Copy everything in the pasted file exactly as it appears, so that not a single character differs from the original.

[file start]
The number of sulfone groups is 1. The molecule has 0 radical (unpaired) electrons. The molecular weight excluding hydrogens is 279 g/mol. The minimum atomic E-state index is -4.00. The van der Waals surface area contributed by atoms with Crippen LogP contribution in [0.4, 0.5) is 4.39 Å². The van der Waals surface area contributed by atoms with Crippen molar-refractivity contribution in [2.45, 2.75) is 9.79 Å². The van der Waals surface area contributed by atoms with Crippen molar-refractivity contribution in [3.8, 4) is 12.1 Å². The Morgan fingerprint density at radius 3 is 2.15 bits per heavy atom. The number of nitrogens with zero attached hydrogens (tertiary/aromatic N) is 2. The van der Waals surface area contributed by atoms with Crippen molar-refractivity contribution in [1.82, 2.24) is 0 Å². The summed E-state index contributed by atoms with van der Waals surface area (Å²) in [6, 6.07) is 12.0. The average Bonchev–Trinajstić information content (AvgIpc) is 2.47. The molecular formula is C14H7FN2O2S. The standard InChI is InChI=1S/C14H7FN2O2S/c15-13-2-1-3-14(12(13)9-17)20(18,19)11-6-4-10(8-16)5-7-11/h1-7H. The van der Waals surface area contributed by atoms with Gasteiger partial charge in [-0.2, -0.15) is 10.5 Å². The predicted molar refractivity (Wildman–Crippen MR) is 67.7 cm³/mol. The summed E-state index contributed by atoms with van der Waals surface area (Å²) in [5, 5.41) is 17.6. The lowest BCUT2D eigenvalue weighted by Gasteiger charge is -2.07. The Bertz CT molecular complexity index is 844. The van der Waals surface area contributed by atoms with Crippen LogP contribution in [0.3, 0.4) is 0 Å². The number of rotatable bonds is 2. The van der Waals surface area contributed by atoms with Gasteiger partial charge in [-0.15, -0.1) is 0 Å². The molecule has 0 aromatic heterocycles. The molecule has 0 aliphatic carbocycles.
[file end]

The number of sulfone groups is 1. The molecule has 0 radical (unpaired) electrons. The molecular weight excluding hydrogens is 279 g/mol. The minimum atomic E-state index is -4.00. The van der Waals surface area contributed by atoms with Crippen LogP contribution in [0.4, 0.5) is 4.39 Å². The van der Waals surface area contributed by atoms with Crippen molar-refractivity contribution in [2.45, 2.75) is 9.79 Å². The van der Waals surface area contributed by atoms with Crippen molar-refractivity contribution in [3.8, 4) is 12.1 Å². The Morgan fingerprint density at radius 3 is 2.15 bits per heavy atom. The number of nitrogens with zero attached hydrogens (tertiary/aromatic N) is 2. The van der Waals surface area contributed by atoms with Crippen molar-refractivity contribution in [1.82, 2.24) is 0 Å². The summed E-state index contributed by atoms with van der Waals surface area (Å²) in [6, 6.07) is 12.0. The average Bonchev–Trinajstić information content (AvgIpc) is 2.47. The molecular formula is C14H7FN2O2S. The standard InChI is InChI=1S/C14H7FN2O2S/c15-13-2-1-3-14(12(13)9-17)20(18,19)11-6-4-10(8-16)5-7-11/h1-7H. The van der Waals surface area contributed by atoms with Gasteiger partial charge in [-0.2, -0.15) is 10.5 Å². The predicted molar refractivity (Wildman–Crippen MR) is 67.7 cm³/mol. The summed E-state index contributed by atoms with van der Waals surface area (Å²) in [5, 5.41) is 17.6. The lowest BCUT2D eigenvalue weighted by Gasteiger charge is -2.07. The Bertz CT molecular complexity index is 844. The van der Waals surface area contributed by atoms with Crippen LogP contribution in [0.3, 0.4) is 0 Å². The number of rotatable bonds is 2. The van der Waals surface area contributed by atoms with Gasteiger partial charge in [-0.15, -0.1) is 0 Å². The molecule has 0 aromatic heterocycles. The molecule has 0 aliphatic carbocycles.